Oliver Balch, Guardian Sustainable Business

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In Responsible Leadership, Sir Mark Moody-Stuart sets out his ideas on what committing to those often slippery concepts might mean. He ran Shell as managing director from 1991-2001 and as chairman from 1998-2001  and was also chairman of Anglo American, the mining group, from 2002-09.

It is hard to imagine a better guide. The book is, as he says, not an auto­biography but a memoir that looks back thoughtfully to draw lessons about the role of business in reducing poverty and promoting human rights.

It is serious, as you would expect from chapter titles such as The UN Global Compact, but never dull. The scope of Moody-Stuarts career and the sharpness of his eye mean he has great stories to tell, and his views on issues such as sanctions, corruption and climate change are grounded in experience rather than pre- judice or wishful thinking.

Nor is he afraid to make judgments. A damning ac­count of a meeting in 2000 with Tony Blair, when protests by truckers against rising fuel prices cut off fuel supplies in Britain, shows the prime minister dismissing press stories that had been planted by his own press secretary, and joking unkindly about John Prescott being technologically challenged.

Moody-Stuart writes: Some people may regard these two instances as minor, but they made an impression on me as indicative of the values of the prime minister.

As that anecdote suggests, politics and business are inextricably intertwined in the oil industry.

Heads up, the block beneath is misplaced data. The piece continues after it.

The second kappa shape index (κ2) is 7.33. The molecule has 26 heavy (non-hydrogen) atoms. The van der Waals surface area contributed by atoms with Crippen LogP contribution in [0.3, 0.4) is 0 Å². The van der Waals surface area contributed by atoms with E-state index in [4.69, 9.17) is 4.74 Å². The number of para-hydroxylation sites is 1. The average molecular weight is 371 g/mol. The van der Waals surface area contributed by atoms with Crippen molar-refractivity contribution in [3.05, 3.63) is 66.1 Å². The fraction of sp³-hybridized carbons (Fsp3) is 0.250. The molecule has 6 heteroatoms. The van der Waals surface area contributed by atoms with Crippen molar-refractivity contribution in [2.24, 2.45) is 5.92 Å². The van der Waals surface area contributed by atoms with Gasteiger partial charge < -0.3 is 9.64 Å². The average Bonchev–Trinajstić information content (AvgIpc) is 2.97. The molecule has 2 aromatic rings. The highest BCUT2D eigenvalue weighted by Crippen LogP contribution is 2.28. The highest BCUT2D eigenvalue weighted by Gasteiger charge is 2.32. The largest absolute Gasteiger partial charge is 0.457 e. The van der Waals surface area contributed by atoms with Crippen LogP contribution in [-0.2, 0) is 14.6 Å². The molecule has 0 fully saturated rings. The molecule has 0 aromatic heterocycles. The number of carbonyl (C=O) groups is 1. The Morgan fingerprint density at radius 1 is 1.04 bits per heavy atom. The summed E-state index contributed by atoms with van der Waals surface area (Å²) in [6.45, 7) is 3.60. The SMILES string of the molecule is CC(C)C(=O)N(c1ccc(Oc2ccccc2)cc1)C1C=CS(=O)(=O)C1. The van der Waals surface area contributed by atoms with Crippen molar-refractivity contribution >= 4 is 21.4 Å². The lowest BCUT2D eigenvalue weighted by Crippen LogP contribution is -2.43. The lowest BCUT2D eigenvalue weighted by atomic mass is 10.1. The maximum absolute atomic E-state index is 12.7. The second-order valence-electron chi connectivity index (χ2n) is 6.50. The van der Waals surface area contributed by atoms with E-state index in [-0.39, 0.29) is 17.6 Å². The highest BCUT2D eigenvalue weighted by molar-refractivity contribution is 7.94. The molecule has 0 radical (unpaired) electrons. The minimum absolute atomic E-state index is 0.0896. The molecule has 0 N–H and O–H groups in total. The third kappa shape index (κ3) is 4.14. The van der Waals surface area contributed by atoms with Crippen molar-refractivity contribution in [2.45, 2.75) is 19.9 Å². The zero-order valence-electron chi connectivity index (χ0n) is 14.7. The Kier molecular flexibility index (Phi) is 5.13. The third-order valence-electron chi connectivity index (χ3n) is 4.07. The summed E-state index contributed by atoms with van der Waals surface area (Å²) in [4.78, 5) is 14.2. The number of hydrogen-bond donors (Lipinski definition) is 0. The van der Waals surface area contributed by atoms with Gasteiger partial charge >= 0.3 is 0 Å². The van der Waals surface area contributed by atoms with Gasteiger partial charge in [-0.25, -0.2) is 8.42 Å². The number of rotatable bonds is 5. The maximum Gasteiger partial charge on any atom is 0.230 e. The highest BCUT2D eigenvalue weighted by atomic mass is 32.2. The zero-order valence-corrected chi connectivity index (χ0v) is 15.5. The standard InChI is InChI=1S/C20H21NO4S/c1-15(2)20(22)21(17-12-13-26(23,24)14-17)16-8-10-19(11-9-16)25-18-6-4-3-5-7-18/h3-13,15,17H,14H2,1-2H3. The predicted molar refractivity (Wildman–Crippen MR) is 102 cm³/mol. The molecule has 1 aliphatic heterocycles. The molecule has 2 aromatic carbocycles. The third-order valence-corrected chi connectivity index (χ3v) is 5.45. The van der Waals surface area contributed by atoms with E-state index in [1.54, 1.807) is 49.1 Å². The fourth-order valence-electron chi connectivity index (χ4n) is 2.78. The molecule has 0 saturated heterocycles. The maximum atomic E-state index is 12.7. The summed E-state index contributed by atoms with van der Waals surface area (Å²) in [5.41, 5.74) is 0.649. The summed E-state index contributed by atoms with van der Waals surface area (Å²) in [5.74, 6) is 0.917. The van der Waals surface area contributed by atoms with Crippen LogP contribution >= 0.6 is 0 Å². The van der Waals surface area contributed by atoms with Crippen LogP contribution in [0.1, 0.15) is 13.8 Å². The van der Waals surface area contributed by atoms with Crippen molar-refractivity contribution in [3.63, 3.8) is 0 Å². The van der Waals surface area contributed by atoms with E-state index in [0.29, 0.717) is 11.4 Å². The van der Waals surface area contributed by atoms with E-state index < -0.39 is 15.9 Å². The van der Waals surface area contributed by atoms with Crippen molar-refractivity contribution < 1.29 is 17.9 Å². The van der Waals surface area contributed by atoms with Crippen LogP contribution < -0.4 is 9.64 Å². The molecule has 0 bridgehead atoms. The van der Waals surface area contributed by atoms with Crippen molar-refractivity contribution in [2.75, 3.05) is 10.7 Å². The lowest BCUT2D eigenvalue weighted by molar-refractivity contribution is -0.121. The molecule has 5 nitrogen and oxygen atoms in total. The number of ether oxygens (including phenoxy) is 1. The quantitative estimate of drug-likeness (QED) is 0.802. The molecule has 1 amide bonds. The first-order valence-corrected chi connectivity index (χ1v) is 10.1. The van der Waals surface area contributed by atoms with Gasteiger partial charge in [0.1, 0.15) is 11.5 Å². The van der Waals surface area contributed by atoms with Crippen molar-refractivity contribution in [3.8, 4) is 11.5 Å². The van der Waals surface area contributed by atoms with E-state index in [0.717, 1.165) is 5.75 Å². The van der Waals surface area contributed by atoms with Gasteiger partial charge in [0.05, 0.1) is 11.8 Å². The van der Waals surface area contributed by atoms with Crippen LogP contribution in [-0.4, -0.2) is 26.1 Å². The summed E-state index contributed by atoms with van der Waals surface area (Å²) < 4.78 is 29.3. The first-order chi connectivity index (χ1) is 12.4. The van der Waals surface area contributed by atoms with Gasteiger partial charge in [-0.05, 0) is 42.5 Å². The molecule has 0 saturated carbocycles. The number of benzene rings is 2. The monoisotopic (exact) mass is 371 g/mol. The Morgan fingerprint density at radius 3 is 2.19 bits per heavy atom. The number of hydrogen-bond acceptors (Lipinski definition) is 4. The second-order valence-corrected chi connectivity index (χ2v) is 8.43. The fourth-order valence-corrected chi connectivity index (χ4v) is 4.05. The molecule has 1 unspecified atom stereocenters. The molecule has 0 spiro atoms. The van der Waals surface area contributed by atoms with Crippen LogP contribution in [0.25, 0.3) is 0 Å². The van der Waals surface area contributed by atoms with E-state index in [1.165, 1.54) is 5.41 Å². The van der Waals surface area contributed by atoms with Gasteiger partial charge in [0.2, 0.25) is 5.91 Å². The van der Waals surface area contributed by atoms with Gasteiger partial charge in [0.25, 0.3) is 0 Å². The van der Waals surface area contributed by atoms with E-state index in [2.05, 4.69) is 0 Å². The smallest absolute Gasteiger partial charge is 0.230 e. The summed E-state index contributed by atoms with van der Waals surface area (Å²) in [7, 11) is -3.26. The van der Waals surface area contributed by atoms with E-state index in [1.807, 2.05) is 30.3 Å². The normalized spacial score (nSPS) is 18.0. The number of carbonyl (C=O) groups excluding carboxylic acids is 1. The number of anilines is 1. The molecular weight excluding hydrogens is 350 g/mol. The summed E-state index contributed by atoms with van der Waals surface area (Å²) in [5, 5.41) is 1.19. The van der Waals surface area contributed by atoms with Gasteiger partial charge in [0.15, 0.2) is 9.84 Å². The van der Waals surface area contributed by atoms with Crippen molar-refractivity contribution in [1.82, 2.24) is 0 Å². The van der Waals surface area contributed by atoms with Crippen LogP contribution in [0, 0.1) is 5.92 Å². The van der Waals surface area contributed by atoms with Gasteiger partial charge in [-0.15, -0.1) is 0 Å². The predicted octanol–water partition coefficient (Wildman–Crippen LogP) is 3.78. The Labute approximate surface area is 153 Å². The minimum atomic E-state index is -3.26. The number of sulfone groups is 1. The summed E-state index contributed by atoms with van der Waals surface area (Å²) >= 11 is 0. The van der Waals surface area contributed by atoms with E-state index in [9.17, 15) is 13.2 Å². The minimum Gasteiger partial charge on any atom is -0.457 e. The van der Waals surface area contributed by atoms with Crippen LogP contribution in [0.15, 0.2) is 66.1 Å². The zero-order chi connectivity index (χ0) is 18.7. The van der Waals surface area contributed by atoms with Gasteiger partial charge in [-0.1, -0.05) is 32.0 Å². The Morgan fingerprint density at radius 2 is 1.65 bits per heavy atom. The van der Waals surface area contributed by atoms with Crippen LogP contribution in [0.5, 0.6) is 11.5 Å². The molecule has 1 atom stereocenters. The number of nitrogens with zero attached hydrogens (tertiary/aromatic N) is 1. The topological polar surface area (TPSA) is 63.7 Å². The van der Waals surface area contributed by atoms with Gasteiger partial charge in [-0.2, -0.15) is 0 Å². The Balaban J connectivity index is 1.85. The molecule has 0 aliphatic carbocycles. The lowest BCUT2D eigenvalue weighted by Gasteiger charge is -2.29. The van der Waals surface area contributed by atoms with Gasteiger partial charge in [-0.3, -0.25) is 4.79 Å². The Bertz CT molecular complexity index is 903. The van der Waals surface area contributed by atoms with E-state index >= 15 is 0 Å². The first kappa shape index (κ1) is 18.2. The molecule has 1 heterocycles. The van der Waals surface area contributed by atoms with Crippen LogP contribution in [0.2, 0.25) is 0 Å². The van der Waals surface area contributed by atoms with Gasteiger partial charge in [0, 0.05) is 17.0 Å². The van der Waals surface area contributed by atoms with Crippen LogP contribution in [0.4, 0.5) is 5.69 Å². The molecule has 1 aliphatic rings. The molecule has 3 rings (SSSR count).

Another instructive tale is about a joint venture in Chad owned by Shell, Chevron and ExxonMobil. In 1993 Chevron wanted to sell its stake to Elf, the French state-owned company, for the bargain price of $20m, but Shell wanted to buy the stake itself, as it was entitled to under a joint venture agreement.

Moody-Stuart and his wife were taken to the opera by Loďk Le Floch-Prigent, Elfs chief executive, who explained during the interval that there was no way Shell would be able to exercise its pre-emption rights to stop Elf buying the stake, because if Chad allowed it, the French government would withdraw its military support for Chads president.

Sure enough, Chads government blocked the Shell deal, allowing the Elf deal to go ahead.

The centrepiece of the book is the account of 1995, Shells annus hor­ribilis, which shows the interpenetration of bus­iness and politics first as farce and then as tragedy.

The farce was Brent Spar, a redundant floating oil tank that Shell plan­ned to sink in the Atlantic, but had to cut up and re­cycle, at much greater ex­pense, because of a Green­peace campaign that was later found to have used erroneous evidence about the environmental threat.

The tragedy was the ex­ecution of Ken Saro-Wiwa, a Nigerian writer and activist, with eight others, by the military government of Sani Abacha. Shell, one of the biggest foreign oil companies in Nigeria, was ac­cused of complicity in the executions; it is an accusation Moody-Stuart rejects as quite untrue.

It was those two incidents that led Shell to make its 1997 commitments. Moody-Stuart ob­serves that many companies have since made similar declarations by signing up to the UNs Global Compact of principles for supporting human rights, labour and the en­vi­ron­ment, and only grad­ually come to realise how difficult it is to truly embed them in their companys operation.

Indeed, Shell had a res­erves misreporting scan­dal in 2004, a higher number of fatalities among its workforce than for other big western oil companies , and most rec­ently protests over its plans to drill in the Arctic.

But by raising the is­sues, and with a perspective based on experience, Moody-Stuarts book provides an invaluable source of wisdom on how to grapple with them.

Ed Crooks, Financial Times